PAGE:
Meet Alys. She is the beginning of our very own fiber flock. That’s right, we are adding Angora goats to our heard. Alys is 9 years old, so she is an older girl, but is coming to us bred, so next fall, I will get to try my hand with kid mohair! I’m very excited. She has dropped twins three times out of her six pregnancies, so we have a good chance of getting two new arrivals in spring. Angora bucks come into rut later than some goats because of the heat of their fleece, so it will be a little bit longer before she joins our farm.


Very friendly, she warmed up quickly when I visited, especially when I shared a fortune cookie. Although, the pumpkin really captured her attention. Her fleece will be coarser because of her age, but it gives me a chance to learn without fear of spoiling a fine fleece, and her color is still very pretty. Angora goats are sheared twice a year, so I don’t have to wait long to try spinning the results.


This are her kids from this year, I was introduced to them as proof of what she has in her. Aren’t the curly bangs cute? I will also be bringing home Pansy when we pick up Alys, but she was more shy and I didn’t get any pictures. She is 2 years old, and cream colored. She has a few more clips of ultra fine fleece, so I’m looking forward to seeing the results. Hopefully I will be able to win her over quickly.





A few more pictures of the kids of our herd. I love how universal King of the Hill is, Miss Mess and the youngest three babies instinctively all play on the milk stand, occasionally head butting and pushing to gain the high ground. No feelings are hurt, and everyone just clambers back up.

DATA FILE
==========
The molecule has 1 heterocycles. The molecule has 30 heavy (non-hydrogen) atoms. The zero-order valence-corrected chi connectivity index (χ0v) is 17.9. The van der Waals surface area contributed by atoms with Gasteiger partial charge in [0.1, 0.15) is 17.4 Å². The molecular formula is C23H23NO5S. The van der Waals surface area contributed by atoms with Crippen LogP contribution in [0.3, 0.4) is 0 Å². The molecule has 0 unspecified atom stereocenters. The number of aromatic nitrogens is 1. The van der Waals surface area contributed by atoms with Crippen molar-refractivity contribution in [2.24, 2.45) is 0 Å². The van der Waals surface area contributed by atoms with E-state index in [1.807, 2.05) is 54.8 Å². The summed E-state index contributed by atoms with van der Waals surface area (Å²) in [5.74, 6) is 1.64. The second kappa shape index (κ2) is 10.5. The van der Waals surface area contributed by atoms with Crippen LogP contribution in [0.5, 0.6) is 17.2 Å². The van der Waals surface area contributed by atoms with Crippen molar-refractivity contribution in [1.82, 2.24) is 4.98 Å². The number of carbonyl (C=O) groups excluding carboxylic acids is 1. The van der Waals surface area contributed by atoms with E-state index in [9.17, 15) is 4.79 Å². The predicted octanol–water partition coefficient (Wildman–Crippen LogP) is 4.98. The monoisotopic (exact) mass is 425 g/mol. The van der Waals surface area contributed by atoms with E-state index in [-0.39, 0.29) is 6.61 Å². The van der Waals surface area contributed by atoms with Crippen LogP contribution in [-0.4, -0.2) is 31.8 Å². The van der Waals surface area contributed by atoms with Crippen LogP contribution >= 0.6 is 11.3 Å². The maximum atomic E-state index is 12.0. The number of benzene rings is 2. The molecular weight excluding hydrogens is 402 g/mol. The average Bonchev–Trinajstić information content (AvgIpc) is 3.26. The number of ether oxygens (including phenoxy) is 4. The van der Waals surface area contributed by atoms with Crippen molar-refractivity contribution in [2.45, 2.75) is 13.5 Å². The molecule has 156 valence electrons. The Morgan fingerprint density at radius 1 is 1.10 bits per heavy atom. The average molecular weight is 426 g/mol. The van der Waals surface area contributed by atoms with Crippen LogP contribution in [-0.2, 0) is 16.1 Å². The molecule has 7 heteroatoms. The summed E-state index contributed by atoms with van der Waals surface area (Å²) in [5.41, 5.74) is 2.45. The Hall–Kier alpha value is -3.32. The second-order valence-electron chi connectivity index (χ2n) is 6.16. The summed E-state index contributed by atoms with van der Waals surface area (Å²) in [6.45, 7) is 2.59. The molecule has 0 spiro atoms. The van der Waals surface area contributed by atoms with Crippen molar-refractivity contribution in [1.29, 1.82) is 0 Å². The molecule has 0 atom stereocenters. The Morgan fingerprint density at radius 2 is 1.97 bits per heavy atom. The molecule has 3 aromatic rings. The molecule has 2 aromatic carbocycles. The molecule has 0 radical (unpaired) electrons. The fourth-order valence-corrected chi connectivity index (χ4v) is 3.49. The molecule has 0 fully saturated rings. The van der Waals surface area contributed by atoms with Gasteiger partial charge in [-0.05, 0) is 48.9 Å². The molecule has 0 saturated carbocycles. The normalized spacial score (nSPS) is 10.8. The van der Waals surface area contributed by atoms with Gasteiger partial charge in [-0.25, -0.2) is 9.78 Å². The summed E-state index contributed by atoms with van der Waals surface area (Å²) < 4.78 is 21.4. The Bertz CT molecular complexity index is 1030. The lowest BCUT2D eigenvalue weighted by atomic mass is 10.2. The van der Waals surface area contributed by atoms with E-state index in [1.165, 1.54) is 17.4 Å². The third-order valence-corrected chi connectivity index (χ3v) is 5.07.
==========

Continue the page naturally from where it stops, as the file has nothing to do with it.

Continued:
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I don’t think there is anything more curious than a friendly goat. They immediately want to know what you and anything you bring into the field is made of. Did you know goats don’t have upper front teeth? I only learned after bottle feeding for a season. It makes it easier to let them suckle your fingers, but we have all learned the hard way not to let them pull your fingers too far back, because those back teeth are made for grinding, and that hurts.


This is Charlotte, she is Miss Mess’s best playmate, the bravest and biggest of this summer’s babies. She is one of our bottle fed kids, and is still not happy to have been weaned. She is one of the first voices you hear when coming out of the door, and certainly the loudest.


Darla has only recently been moved into the playschool pen, since we turned our buck Shemp in with the older ladies. So she is not used to us being in and around as much as the younger babies, but is naturally friendly and quickly warmed up even to Miss Mess. She loves greeting the cars when we drive up, and always calls hi.

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My buddy Hugo. The only one of our first set of triplets to make it, he is still a little runty. (Hugo is short for Humongous, since he was so tiny at first.) He is the sweetest boy, content to be cuddled and loved on, although he is starting to get too big to easily do so. His mama is Lucy, our oldest and most personality-filled goat, she is a milk goat but way too stubborn to be milked. He was my induction to the not so pleasant side of farm life, as I helped with the wethering process.  However, he doesn’t hold a grudge, and didn’t hesitate to climb on up to be held and eat my hair. I think he will have just as much character as his mama, but with an easier going disposition. I’m glad he is staying on for now as a companion animal, its hard not to get attached, and makes it even harder than normal.

Emily is Charlotte’s twin and the middle goat int he top picture, but is a little more skiddish than he sister and I don’t have a great recent picture of her. Minnie is also in this back field, but high-tails it to opposite end when we come in. We have our older girls in the big pen, and Ill see if I can’t get out there soon to do the introductions.



A small slice of our herd. Miss Mess walked by the field holding a basket (helping me look for dye plants) and everyone came running. These three are usually first in line for food. Hugo is in the lead, but probably looking for attention more than food, Lucy prefers goldfish if given a choice, and Charlotte is still not happy about being weaned. Charlotte and her twin Emily are our bottle fed babies and at 8 weeks are being cut back to just one bottle a day. Emily doesn’t seem to mind, but Charlotte is very outspoken about her displeasure.